First time buyer guide
What Is a Mortgage?
To put it very simply, a mortgage is money you borrow from a bank or mortgage lender to help you finance buying a property. Its main characteristic is that it’s categorically bound to the house you buy.
How Does a Mortgage Work?
Mortgages mostly work in the same way: you usually borrow a percentage of the value of the house and repay the loan plus additional interest. Should you fail to repay, beware!, you could lose your property, as it may be sold to pay off your loan. This unhappy scenario is known as repossession.
You basically need to understand that you’re agreeing to pay a deposit (make a down payment on the price of the house) while the bank agrees to lend you the rest of the money over, generally, a 25-year period. The special favour comes with a price: interest charges. Also remember that the mortgage is tied to the property.
What is LTV?
LTV stands for loan-to-value and, essentially, it’s the size of your mortgage in relation to the value of the property you’re buying. It’s expressed as a percentage. So for example, if you have a mortgage of £240,000 and you’re buying a home that costs £300,000, your LTV would be 80% (£240K / £300K = 0.8).
If you have a high LTV the bank will see you as a riskier client and therefore the mortgage rates they offer you will be less competitive. For the best mortgage rates you should aim for an LTV of 60%.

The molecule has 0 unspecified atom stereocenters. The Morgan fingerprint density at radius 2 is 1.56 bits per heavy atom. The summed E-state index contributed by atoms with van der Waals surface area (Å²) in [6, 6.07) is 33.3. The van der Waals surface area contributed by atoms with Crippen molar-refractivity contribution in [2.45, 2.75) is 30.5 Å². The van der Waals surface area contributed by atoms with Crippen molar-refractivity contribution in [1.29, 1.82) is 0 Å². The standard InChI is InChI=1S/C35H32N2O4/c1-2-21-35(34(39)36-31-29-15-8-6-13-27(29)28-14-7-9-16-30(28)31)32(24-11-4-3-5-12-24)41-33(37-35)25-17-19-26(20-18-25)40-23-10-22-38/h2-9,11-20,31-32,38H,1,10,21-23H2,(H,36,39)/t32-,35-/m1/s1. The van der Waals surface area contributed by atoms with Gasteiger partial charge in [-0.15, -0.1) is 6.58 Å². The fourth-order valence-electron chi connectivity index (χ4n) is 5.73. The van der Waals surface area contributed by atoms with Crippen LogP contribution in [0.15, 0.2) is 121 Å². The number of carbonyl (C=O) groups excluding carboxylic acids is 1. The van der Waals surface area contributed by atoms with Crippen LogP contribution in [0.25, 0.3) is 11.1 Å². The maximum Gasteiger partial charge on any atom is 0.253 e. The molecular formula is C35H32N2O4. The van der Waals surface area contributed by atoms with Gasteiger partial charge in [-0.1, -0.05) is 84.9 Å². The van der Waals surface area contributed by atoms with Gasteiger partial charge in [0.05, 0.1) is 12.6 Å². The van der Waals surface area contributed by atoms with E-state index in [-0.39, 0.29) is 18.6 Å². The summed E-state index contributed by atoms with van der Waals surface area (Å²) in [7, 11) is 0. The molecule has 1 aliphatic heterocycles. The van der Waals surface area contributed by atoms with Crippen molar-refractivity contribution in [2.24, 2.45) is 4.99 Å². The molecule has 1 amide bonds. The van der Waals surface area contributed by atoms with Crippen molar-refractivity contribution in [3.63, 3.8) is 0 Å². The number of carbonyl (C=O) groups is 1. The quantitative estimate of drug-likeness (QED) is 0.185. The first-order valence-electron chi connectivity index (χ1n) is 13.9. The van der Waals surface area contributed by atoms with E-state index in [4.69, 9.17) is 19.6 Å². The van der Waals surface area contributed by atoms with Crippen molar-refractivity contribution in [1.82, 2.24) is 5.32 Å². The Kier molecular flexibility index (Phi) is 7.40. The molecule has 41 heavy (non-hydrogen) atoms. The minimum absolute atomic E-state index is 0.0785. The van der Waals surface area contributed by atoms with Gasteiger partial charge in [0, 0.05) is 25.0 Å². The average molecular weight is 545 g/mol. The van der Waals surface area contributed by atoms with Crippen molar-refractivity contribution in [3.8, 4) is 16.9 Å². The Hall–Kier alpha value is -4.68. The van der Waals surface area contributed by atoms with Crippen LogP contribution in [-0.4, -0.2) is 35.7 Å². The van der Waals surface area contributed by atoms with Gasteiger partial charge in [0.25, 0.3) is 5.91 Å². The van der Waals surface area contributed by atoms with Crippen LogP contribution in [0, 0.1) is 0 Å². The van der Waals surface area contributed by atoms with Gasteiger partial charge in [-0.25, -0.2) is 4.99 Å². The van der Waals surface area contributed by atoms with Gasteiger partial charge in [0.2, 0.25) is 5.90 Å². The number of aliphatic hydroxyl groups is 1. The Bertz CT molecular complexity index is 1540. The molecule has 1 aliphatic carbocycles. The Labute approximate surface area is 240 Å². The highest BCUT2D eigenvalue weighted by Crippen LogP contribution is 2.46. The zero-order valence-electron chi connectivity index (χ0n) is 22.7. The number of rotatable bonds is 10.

Types of Mortgages
When you buy a property, there are two main types of standard mortgages out there:
- You repay the amount you borrowed (capital) regularly
- Monthly, an amount goes towards paying off the capital and the rest covers the interest
- By the end of the mortgage term you’ll have repaid the full loan and the house will finally be yours
Other Types of Mortgages
Maybe Shared Ownership Mortgages or Help to Buy Equity Loans also ring a bell. Both of these are part of a government scheme aimed at assisting first-time buyers (or lower income families). Shared Ownership means that you can get a loan for the share you own and pay rent for the rest. The Help to Buy Equity Loan is basically a loan from the government which covers part of the money needed to buy the house, so you’ll need to borrow less cash from a traditional bank for the mortgage, giving you a wider choice of mortgage deals to pick.
Finally, you also need to know that mortgages can have fixed or variable interest rates. The first type will have you repaying the exact same amount of cash for a precise time, never mind what’s happening out there in the larger market. The latter means that the rates could go up or down according to the Bank of England’s base rate.
Picking a Mortgage
We know that the huge amount of choice can make picking a mortgage a little hard, however, having some sound information before making your mind up will definitely make it less scary. So, before you take the leap, bear these tips in mind:
- Mortgage brokers know their stuff. Why not use one? Read our article on Mortgage Advisers to find out more
- Don’t forget to check your credit score. The higher your score the better chances of getting a good mortgage deal you’ll have
- Government schemes such as Help to Buy can really help you get onto the housing ladder quicker
- Never underestimate the power of a large deposit (at least 20%) to get you a good deal on your mortgage
- Bear in mind that there are other costs (fees and charges) involved in taking out a mortgage besides the monthly repayments. So don’t forget to look at the full picture!